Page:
|That's not a hedgehog in my palm -- it's a burr gherkin!|
It looks like a little spiky cucumber.
(And to be honest, it kind of tastes like a little spiky cucumber.)
But it's not really a cucumber (same genus, different species).
It's my first year growing burr gherkins after I was gifted some seeds by a kind farmer friend (Thanks, Brittney!).
They have not been all that productive yet (I've only just harvested my second one) and the fruits are small, but I have been very impressed with their toughness and ability to tolerate heat, humidity, awful clay soil, and reflected heat from a brick wall. So far, the vines also seem to be ignored by herbivores, both insects and the rabbits that have ravaged other plants in my vegetable garden this year (e.g., Armenian cucumber and molokhia).
|Burr gherkin cut with cherry tomatoes for scale. The purple veggie sliced into this salad are actually rat tail radish seedpods!|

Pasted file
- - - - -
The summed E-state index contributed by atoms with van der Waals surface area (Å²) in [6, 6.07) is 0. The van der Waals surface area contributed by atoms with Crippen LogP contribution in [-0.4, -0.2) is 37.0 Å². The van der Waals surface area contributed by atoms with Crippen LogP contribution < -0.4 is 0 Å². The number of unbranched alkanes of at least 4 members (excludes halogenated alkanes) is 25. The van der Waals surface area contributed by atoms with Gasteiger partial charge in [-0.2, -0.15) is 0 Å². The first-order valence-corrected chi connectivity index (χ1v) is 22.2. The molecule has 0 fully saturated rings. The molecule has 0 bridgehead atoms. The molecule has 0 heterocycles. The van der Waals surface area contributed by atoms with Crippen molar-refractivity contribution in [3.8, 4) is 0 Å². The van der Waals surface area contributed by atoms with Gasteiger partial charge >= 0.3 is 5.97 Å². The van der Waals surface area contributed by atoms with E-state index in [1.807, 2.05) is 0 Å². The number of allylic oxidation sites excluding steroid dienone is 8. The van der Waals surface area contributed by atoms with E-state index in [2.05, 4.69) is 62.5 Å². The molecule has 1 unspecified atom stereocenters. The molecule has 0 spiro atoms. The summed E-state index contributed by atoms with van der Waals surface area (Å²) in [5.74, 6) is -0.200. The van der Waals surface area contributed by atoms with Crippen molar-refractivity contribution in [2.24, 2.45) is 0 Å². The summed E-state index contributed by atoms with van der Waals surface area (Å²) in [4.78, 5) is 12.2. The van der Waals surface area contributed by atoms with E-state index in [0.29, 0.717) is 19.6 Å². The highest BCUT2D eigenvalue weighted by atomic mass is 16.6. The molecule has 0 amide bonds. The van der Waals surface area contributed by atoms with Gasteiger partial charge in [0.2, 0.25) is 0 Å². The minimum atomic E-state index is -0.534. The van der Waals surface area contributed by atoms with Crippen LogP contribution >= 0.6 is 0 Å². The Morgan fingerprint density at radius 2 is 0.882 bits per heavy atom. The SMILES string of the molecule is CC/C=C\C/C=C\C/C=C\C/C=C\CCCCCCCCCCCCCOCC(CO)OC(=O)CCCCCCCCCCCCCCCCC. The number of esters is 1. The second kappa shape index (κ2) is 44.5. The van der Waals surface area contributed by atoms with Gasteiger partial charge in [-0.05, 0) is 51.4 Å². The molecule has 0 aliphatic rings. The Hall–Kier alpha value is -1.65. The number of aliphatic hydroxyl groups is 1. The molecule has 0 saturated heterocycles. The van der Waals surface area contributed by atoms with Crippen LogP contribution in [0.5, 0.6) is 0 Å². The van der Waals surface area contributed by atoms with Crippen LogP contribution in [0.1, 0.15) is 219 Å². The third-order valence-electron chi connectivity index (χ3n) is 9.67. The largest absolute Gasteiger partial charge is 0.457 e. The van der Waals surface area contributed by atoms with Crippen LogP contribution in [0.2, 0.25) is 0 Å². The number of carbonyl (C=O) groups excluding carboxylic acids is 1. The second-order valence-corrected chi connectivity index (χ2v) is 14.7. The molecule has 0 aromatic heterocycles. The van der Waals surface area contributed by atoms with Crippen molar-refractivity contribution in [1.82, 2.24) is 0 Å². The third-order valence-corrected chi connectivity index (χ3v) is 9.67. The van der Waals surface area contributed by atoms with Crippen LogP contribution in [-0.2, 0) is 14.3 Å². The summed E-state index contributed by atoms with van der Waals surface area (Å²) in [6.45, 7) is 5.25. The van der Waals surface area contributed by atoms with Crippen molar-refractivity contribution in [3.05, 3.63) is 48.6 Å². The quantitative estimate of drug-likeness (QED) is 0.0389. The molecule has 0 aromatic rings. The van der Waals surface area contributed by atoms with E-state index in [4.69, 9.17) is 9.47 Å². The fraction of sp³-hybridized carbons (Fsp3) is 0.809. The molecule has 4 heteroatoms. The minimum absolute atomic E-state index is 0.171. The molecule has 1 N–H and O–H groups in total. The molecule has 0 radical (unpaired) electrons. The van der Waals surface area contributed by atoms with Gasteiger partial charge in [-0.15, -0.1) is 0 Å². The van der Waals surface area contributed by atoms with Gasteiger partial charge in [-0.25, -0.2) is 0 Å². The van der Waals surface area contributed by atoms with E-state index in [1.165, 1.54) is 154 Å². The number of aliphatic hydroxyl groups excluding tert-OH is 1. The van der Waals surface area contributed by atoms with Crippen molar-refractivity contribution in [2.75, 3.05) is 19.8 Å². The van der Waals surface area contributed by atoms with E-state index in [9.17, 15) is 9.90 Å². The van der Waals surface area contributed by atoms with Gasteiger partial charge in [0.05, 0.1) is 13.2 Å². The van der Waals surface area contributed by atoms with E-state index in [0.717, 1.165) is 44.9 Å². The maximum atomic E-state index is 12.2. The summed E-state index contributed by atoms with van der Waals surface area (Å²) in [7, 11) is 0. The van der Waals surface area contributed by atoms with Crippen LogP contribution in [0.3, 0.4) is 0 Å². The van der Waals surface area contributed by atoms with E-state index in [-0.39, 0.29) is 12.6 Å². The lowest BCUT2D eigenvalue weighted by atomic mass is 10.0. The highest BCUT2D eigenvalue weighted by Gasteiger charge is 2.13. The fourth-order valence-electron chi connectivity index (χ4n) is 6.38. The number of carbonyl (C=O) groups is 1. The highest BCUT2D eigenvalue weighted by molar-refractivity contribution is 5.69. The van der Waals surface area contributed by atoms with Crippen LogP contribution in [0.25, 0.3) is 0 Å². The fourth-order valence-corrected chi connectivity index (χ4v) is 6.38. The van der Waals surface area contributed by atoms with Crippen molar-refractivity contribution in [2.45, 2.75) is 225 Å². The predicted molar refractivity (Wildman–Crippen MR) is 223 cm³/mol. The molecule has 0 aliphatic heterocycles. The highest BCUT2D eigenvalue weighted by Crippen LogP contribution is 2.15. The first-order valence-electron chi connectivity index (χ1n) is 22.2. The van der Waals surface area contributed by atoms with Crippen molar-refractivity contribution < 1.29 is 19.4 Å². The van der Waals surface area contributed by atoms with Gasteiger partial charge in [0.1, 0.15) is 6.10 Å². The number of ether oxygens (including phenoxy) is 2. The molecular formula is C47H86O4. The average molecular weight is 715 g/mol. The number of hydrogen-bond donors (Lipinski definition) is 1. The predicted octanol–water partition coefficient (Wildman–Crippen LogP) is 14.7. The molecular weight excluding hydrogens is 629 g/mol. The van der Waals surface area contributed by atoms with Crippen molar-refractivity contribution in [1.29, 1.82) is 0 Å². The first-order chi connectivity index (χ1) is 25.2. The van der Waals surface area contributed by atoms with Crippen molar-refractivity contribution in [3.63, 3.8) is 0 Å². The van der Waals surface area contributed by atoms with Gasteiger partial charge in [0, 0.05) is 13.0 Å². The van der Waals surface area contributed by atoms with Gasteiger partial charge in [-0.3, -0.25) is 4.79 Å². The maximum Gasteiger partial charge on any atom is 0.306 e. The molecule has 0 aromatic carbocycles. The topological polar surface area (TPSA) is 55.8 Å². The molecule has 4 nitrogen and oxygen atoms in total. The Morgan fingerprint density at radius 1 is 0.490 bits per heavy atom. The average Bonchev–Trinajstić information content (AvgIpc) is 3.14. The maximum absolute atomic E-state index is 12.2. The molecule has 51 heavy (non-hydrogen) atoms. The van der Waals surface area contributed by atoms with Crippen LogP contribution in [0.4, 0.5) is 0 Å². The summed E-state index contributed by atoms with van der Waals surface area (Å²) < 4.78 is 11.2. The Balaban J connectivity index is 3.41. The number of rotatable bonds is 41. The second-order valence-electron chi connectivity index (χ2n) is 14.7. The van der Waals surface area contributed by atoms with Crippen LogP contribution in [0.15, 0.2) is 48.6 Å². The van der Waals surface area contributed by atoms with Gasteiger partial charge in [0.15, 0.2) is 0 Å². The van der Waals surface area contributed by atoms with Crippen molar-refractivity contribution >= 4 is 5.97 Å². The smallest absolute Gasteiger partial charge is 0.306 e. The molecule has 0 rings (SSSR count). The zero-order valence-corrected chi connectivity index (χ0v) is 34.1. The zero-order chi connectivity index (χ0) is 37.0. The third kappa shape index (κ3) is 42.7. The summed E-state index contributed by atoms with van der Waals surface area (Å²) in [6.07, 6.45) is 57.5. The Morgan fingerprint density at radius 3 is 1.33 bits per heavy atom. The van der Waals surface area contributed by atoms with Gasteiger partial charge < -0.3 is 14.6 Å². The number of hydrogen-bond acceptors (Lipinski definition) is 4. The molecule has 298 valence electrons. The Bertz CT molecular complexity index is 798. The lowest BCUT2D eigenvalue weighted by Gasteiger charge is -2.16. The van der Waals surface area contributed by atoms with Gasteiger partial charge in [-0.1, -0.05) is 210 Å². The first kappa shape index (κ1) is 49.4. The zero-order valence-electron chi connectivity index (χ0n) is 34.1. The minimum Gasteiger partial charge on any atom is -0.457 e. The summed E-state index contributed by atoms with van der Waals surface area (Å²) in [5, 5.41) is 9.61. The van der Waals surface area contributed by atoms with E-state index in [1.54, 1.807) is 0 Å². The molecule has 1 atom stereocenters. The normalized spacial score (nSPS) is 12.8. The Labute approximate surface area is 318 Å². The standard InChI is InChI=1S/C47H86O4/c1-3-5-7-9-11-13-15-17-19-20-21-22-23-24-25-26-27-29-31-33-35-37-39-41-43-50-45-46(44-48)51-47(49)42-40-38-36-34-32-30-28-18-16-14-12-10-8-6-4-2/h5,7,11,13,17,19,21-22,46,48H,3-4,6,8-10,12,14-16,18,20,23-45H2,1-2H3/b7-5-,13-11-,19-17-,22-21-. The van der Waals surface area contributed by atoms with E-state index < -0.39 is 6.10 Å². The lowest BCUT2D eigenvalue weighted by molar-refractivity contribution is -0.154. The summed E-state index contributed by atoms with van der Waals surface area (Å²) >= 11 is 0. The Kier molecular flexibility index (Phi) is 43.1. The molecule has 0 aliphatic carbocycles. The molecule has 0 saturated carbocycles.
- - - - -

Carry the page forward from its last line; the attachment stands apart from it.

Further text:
I like burr gherkins, but the spines are definitely more intimidating than a typical cucumber's prickles. So far, I have tried rubbing off the burr gherkin's spines under running water using both a thumbnail and the side of a spoon. Both methods seem to work just fine and allowed me to eat the small fruit without attempting to peel it. I haven't tried eating it without removing the spines first. I think it would be painful.